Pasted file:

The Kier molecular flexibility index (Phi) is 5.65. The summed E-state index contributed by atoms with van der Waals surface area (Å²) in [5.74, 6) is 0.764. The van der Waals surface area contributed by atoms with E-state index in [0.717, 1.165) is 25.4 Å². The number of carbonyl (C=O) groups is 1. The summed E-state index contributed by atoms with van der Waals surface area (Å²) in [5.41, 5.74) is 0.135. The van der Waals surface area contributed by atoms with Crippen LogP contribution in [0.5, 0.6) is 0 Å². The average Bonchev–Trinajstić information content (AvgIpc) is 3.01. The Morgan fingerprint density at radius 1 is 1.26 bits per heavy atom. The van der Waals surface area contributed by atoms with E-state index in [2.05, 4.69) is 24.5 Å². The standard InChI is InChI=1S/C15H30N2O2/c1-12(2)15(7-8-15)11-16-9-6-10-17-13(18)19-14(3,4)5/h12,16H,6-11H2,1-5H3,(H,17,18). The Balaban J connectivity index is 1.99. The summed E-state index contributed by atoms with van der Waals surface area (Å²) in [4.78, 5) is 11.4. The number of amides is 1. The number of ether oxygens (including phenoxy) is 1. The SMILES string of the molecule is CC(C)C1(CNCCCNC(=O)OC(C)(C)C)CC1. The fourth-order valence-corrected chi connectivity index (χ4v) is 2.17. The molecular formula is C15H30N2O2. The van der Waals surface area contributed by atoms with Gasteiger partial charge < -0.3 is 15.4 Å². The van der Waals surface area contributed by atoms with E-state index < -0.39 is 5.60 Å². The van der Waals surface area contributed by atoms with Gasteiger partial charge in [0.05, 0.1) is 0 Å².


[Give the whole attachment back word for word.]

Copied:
The Kier molecular flexibility index (Phi) is 5.65. The summed E-state index contributed by atoms with van der Waals surface area (Å²) in [5.74, 6) is 0.764. The van der Waals surface area contributed by atoms with E-state index in [0.717, 1.165) is 25.4 Å². The number of carbonyl (C=O) groups is 1. The summed E-state index contributed by atoms with van der Waals surface area (Å²) in [5.41, 5.74) is 0.135. The van der Waals surface area contributed by atoms with Crippen LogP contribution in [0.5, 0.6) is 0 Å². The average Bonchev–Trinajstić information content (AvgIpc) is 3.01. The Morgan fingerprint density at radius 1 is 1.26 bits per heavy atom. The van der Waals surface area contributed by atoms with E-state index in [2.05, 4.69) is 24.5 Å². The standard InChI is InChI=1S/C15H30N2O2/c1-12(2)15(7-8-15)11-16-9-6-10-17-13(18)19-14(3,4)5/h12,16H,6-11H2,1-5H3,(H,17,18). The Balaban J connectivity index is 1.99. The summed E-state index contributed by atoms with van der Waals surface area (Å²) in [4.78, 5) is 11.4. The number of amides is 1. The number of ether oxygens (including phenoxy) is 1. The SMILES string of the molecule is CC(C)C1(CNCCCNC(=O)OC(C)(C)C)CC1. The fourth-order valence-corrected chi connectivity index (χ4v) is 2.17. The molecular formula is C15H30N2O2. The van der Waals surface area contributed by atoms with Gasteiger partial charge < -0.3 is 15.4 Å². The van der Waals surface area contributed by atoms with E-state index < -0.39 is 5.60 Å². The van der Waals surface area contributed by atoms with Gasteiger partial charge in [0.05, 0.1) is 0 Å².